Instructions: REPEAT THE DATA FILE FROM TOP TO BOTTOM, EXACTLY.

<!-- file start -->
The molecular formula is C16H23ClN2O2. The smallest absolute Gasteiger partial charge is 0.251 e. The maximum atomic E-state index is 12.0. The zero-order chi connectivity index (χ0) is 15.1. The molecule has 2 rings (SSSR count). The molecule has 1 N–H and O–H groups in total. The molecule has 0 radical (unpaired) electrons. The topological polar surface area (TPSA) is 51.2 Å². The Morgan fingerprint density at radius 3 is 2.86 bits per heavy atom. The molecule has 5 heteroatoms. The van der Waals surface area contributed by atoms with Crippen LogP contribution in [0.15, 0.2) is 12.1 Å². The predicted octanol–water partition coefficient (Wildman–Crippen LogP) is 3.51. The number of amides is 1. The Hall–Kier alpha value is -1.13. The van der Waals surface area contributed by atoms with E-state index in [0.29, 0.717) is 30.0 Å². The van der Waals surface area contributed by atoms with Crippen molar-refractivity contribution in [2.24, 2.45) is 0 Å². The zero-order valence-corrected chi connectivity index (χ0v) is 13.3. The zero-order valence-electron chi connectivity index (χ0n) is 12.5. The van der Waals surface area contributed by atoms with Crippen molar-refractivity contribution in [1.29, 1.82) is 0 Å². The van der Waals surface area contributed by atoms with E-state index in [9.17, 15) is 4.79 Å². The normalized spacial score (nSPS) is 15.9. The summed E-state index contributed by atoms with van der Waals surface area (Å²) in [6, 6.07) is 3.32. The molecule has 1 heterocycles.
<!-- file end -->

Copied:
The molecular formula is C16H23ClN2O2. The smallest absolute Gasteiger partial charge is 0.251 e. The maximum atomic E-state index is 12.0. The zero-order chi connectivity index (χ0) is 15.1. The molecule has 2 rings (SSSR count). The molecule has 1 N–H and O–H groups in total. The molecule has 0 radical (unpaired) electrons. The topological polar surface area (TPSA) is 51.2 Å². The Morgan fingerprint density at radius 3 is 2.86 bits per heavy atom. The molecule has 5 heteroatoms. The van der Waals surface area contributed by atoms with Crippen LogP contribution in [0.15, 0.2) is 12.1 Å². The predicted octanol–water partition coefficient (Wildman–Crippen LogP) is 3.51. The number of amides is 1. The Hall–Kier alpha value is -1.13. The van der Waals surface area contributed by atoms with E-state index in [0.29, 0.717) is 30.0 Å². The van der Waals surface area contributed by atoms with Crippen molar-refractivity contribution in [2.24, 2.45) is 0 Å². The zero-order valence-corrected chi connectivity index (χ0v) is 13.3. The zero-order valence-electron chi connectivity index (χ0n) is 12.5. The van der Waals surface area contributed by atoms with Crippen molar-refractivity contribution in [1.29, 1.82) is 0 Å². The van der Waals surface area contributed by atoms with E-state index in [9.17, 15) is 4.79 Å². The normalized spacial score (nSPS) is 15.9. The summed E-state index contributed by atoms with van der Waals surface area (Å²) in [6, 6.07) is 3.32. The molecule has 1 heterocycles.